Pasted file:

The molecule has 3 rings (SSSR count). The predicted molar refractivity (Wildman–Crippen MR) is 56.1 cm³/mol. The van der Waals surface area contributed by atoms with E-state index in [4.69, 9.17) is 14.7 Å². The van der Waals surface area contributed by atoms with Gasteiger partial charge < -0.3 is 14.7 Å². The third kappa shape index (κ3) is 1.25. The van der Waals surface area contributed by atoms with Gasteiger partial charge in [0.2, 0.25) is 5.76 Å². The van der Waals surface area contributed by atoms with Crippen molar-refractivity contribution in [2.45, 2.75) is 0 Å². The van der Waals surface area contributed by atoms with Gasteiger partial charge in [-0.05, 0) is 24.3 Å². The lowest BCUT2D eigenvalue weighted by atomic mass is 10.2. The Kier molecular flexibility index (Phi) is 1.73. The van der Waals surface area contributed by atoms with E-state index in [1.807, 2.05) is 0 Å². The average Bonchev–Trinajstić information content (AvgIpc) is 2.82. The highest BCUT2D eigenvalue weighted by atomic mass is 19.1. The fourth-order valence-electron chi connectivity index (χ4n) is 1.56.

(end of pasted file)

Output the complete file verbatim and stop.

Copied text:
The molecule has 3 rings (SSSR count). The predicted molar refractivity (Wildman–Crippen MR) is 56.1 cm³/mol. The van der Waals surface area contributed by atoms with E-state index in [4.69, 9.17) is 14.7 Å². The van der Waals surface area contributed by atoms with Gasteiger partial charge < -0.3 is 14.7 Å². The third kappa shape index (κ3) is 1.25. The van der Waals surface area contributed by atoms with Gasteiger partial charge in [0.2, 0.25) is 5.76 Å². The van der Waals surface area contributed by atoms with Crippen molar-refractivity contribution in [2.45, 2.75) is 0 Å². The van der Waals surface area contributed by atoms with Gasteiger partial charge in [-0.05, 0) is 24.3 Å². The lowest BCUT2D eigenvalue weighted by atomic mass is 10.2. The Kier molecular flexibility index (Phi) is 1.73. The van der Waals surface area contributed by atoms with E-state index in [1.807, 2.05) is 0 Å². The average Bonchev–Trinajstić information content (AvgIpc) is 2.82. The highest BCUT2D eigenvalue weighted by atomic mass is 19.1. The fourth-order valence-electron chi connectivity index (χ4n) is 1.56.